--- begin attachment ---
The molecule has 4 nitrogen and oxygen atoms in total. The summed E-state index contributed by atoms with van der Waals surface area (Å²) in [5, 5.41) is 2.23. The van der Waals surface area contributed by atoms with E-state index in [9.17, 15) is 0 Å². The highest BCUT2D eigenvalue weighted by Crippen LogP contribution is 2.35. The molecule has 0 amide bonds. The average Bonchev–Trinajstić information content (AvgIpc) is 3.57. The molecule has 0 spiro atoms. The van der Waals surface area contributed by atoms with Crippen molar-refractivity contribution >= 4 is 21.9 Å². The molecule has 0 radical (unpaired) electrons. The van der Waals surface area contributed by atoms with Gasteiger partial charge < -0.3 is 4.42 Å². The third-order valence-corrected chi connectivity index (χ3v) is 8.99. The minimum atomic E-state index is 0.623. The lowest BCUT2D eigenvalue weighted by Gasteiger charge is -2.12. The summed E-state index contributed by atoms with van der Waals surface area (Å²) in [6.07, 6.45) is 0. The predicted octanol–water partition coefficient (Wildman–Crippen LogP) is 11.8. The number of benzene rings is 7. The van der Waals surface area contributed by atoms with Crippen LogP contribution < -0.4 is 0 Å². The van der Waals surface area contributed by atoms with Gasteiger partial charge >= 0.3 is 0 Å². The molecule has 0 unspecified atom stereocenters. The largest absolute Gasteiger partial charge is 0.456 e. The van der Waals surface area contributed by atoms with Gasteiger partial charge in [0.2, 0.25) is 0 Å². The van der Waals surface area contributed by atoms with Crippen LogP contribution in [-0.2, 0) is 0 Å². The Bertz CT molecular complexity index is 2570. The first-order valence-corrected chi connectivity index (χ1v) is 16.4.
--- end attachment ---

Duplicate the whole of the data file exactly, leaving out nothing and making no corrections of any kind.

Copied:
The molecule has 4 nitrogen and oxygen atoms in total. The summed E-state index contributed by atoms with van der Waals surface area (Å²) in [5, 5.41) is 2.23. The van der Waals surface area contributed by atoms with E-state index in [9.17, 15) is 0 Å². The highest BCUT2D eigenvalue weighted by Crippen LogP contribution is 2.35. The molecule has 0 amide bonds. The average Bonchev–Trinajstić information content (AvgIpc) is 3.57. The molecule has 0 spiro atoms. The van der Waals surface area contributed by atoms with Crippen molar-refractivity contribution >= 4 is 21.9 Å². The molecule has 0 radical (unpaired) electrons. The van der Waals surface area contributed by atoms with Gasteiger partial charge < -0.3 is 4.42 Å². The third-order valence-corrected chi connectivity index (χ3v) is 8.99. The minimum atomic E-state index is 0.623. The lowest BCUT2D eigenvalue weighted by Gasteiger charge is -2.12. The summed E-state index contributed by atoms with van der Waals surface area (Å²) in [6.07, 6.45) is 0. The predicted octanol–water partition coefficient (Wildman–Crippen LogP) is 11.8. The number of benzene rings is 7. The van der Waals surface area contributed by atoms with Crippen LogP contribution < -0.4 is 0 Å². The van der Waals surface area contributed by atoms with Gasteiger partial charge >= 0.3 is 0 Å². The molecule has 0 unspecified atom stereocenters. The largest absolute Gasteiger partial charge is 0.456 e. The van der Waals surface area contributed by atoms with Gasteiger partial charge in [0.2, 0.25) is 0 Å². The van der Waals surface area contributed by atoms with Crippen LogP contribution in [-0.2, 0) is 0 Å². The Bertz CT molecular complexity index is 2570. The first-order valence-corrected chi connectivity index (χ1v) is 16.4.